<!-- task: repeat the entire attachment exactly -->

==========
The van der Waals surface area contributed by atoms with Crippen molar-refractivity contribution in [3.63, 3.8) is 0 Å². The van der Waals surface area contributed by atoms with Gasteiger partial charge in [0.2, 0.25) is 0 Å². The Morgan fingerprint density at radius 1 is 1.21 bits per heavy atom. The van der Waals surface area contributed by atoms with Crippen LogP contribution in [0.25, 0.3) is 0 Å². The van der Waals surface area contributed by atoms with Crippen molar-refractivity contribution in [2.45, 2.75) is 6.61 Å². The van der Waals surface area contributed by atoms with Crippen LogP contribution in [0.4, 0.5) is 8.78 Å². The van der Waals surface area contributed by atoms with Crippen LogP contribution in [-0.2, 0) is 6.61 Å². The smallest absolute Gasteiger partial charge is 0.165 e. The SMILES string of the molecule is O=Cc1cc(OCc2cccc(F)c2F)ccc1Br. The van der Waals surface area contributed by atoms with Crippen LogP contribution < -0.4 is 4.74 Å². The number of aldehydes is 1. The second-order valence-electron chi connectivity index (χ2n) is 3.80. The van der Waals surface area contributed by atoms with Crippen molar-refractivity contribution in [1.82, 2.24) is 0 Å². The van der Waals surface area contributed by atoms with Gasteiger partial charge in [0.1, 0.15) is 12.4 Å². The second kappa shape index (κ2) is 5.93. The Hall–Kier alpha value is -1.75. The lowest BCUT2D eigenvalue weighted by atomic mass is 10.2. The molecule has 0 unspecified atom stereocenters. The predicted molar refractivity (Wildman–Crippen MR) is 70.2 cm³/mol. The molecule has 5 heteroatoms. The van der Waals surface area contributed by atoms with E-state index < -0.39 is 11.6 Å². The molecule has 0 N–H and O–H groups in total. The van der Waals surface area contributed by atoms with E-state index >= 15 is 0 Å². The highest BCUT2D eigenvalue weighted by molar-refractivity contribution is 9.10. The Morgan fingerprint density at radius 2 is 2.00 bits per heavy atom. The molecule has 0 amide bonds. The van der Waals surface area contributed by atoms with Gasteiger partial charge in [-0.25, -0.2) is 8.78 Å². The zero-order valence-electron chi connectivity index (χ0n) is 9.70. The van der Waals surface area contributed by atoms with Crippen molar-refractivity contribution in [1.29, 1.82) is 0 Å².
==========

The van der Waals surface area contributed by atoms with Crippen molar-refractivity contribution in [3.63, 3.8) is 0 Å². The van der Waals surface area contributed by atoms with Gasteiger partial charge in [0.2, 0.25) is 0 Å². The Morgan fingerprint density at radius 1 is 1.21 bits per heavy atom. The van der Waals surface area contributed by atoms with Crippen LogP contribution in [0.25, 0.3) is 0 Å². The van der Waals surface area contributed by atoms with Crippen molar-refractivity contribution in [2.45, 2.75) is 6.61 Å². The van der Waals surface area contributed by atoms with Crippen LogP contribution in [0.4, 0.5) is 8.78 Å². The van der Waals surface area contributed by atoms with Crippen LogP contribution in [-0.2, 0) is 6.61 Å². The smallest absolute Gasteiger partial charge is 0.165 e. The SMILES string of the molecule is O=Cc1cc(OCc2cccc(F)c2F)ccc1Br. The van der Waals surface area contributed by atoms with Crippen LogP contribution < -0.4 is 4.74 Å². The number of aldehydes is 1. The second-order valence-electron chi connectivity index (χ2n) is 3.80. The van der Waals surface area contributed by atoms with Crippen molar-refractivity contribution in [1.82, 2.24) is 0 Å². The van der Waals surface area contributed by atoms with Gasteiger partial charge in [0.1, 0.15) is 12.4 Å². The second kappa shape index (κ2) is 5.93. The Hall–Kier alpha value is -1.75. The lowest BCUT2D eigenvalue weighted by atomic mass is 10.2. The molecule has 0 unspecified atom stereocenters. The predicted molar refractivity (Wildman–Crippen MR) is 70.2 cm³/mol. The molecule has 5 heteroatoms. The van der Waals surface area contributed by atoms with E-state index < -0.39 is 11.6 Å². The molecule has 0 N–H and O–H groups in total. The van der Waals surface area contributed by atoms with E-state index >= 15 is 0 Å². The highest BCUT2D eigenvalue weighted by molar-refractivity contribution is 9.10. The Morgan fingerprint density at radius 2 is 2.00 bits per heavy atom. The molecule has 0 amide bonds. The van der Waals surface area contributed by atoms with Gasteiger partial charge in [-0.25, -0.2) is 8.78 Å². The zero-order valence-electron chi connectivity index (χ0n) is 9.70. The van der Waals surface area contributed by atoms with Crippen molar-refractivity contribution in [1.29, 1.82) is 0 Å².